While most of us are staying home and social distancing, some workers are not that lucky. Among those most at risk of COVID-19 are janitors, domestic workers, housekeeping and office cleaning crews.
Jhonelly Gil, a crisis home janitor at Bellevue Hospital in New York spends many days cleaning the blood and urine from the most harmful floors of COVID-19 affected individual rooms. This is done, all to keep healthcare personnel protected from the coronavirus.
“It’s annoying observing folks on equipment, you know, so ill and and how risky the disorder is, you know, you have to be excess thorough,” explained Gil, 33, an 11-year veteran of Bellevue. “But I test not to feel about it much too substantially mainly because, you know, I really don’t want to mentally break down and not be able to get the job performed.”
Nonclinical workers from the hospital have been decimated by day-to-day call outs because of lack of childcare, sickness or fear, so Gil has been doing the job full shifts even when he’s not scheduled.
“Being useful is my joy in this scenario,” stated Gil. “I’m content to be cleaning people rooms and preserving the region thoroughly clean to assistance other individuals triumph over this situation and be component of this healthcare facility in this essential time.”
— NYC Health + Hospitals/Bellevue (@BellevueHosp) September 14, 2015
Irrespective of the trauma he endures each individual day functioning on the frontlines, and the heartbreak he feels getting separated from his girlfriend, becoming very important to his “hospital family” is what gets him out of mattress each early morning to do it all over once again.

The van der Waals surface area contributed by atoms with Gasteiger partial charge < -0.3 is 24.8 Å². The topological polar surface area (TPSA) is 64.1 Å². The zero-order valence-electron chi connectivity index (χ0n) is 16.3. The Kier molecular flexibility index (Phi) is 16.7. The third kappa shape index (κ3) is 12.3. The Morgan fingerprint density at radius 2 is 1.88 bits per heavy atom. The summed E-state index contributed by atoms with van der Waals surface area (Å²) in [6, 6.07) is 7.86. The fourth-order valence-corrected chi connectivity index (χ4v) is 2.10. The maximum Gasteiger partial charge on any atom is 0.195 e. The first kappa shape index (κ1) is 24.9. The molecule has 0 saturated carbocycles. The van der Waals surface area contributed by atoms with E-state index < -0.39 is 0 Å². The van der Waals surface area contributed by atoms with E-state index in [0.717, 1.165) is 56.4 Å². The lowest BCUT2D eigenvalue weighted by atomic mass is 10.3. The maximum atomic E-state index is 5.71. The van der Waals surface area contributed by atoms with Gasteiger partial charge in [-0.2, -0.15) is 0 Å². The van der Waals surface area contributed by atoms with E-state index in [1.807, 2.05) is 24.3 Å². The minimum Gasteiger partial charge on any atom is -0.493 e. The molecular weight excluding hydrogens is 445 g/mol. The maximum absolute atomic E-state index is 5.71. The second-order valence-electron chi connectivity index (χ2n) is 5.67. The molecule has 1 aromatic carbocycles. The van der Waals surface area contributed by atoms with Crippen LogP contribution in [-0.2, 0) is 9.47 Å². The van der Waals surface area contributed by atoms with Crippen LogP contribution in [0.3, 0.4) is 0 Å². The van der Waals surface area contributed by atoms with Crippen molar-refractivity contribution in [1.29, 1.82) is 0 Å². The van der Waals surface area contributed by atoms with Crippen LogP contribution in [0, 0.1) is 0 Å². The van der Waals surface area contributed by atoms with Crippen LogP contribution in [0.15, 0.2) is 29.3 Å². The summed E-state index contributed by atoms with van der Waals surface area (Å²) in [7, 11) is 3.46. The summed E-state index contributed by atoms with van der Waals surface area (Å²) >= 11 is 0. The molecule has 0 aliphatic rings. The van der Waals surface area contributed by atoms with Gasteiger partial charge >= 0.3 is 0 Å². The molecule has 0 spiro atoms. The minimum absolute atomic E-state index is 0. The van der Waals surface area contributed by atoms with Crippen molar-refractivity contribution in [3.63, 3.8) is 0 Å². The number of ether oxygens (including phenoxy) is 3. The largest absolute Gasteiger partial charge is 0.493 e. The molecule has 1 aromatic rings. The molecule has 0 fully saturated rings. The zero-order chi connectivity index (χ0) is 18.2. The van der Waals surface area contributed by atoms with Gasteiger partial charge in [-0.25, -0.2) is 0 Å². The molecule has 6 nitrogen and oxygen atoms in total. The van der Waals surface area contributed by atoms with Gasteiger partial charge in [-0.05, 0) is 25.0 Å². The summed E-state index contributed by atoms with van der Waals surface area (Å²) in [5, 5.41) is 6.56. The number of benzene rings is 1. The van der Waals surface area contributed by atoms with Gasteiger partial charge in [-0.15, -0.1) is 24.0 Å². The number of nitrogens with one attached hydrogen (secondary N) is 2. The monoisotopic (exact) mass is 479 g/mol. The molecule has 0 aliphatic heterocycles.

Cleaning hospital workers “likely face similar to higher risks as others who still have to report to work,” said Steven Wallace, a professor in the community health sciences department at the UCLA Fielding School of Public Health.
In fact, they’re on the front lines of fighting this global pandemic, as they are responsible for deep cleaning, disinfecting and scrubbing the surfaces and areas that are hosts of potentially dangerous germs and viruses. Many of them work with elderly individuals as a part of their jobs, and many of them are also immigrants—which puts them at another, complicated risk of infection from the new coronavirus.
In this time of panic, anxiety and uncertainty, it’s easy to focus on ourselves and our own needs. However, it’s important that us, even in the Caribbean understand who is working to keep citizens healthy in the face of this pandemic. Healthcare workers, first responders and cleaning workers are all on the front lines of the COVID-19 outbreak while the rest of us stay inside and social distance.